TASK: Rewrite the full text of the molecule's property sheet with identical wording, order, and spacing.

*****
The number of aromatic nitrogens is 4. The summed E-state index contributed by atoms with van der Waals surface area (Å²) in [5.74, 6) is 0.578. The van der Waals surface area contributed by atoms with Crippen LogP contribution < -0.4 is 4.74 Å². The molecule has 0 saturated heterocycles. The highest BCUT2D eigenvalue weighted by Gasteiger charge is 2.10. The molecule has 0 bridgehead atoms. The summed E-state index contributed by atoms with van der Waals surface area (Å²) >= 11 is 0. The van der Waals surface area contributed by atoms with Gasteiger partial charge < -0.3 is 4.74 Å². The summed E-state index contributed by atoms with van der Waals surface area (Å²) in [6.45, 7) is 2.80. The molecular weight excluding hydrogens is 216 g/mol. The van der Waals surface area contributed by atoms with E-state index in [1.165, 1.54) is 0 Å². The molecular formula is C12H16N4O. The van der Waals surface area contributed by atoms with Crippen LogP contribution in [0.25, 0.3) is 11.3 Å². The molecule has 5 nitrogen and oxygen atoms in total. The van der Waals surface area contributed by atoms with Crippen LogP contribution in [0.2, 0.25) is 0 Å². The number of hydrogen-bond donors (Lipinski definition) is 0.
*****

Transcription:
The number of aromatic nitrogens is 4. The summed E-state index contributed by atoms with van der Waals surface area (Å²) in [5.74, 6) is 0.578. The van der Waals surface area contributed by atoms with Crippen LogP contribution < -0.4 is 4.74 Å². The molecule has 0 saturated heterocycles. The highest BCUT2D eigenvalue weighted by Gasteiger charge is 2.10. The molecule has 0 bridgehead atoms. The summed E-state index contributed by atoms with van der Waals surface area (Å²) >= 11 is 0. The van der Waals surface area contributed by atoms with Gasteiger partial charge < -0.3 is 4.74 Å². The summed E-state index contributed by atoms with van der Waals surface area (Å²) in [6.45, 7) is 2.80. The molecular weight excluding hydrogens is 216 g/mol. The van der Waals surface area contributed by atoms with E-state index in [1.165, 1.54) is 0 Å². The molecular formula is C12H16N4O. The van der Waals surface area contributed by atoms with Crippen LogP contribution in [0.25, 0.3) is 11.3 Å². The molecule has 5 nitrogen and oxygen atoms in total. The van der Waals surface area contributed by atoms with Crippen LogP contribution in [0.2, 0.25) is 0 Å². The number of hydrogen-bond donors (Lipinski definition) is 0.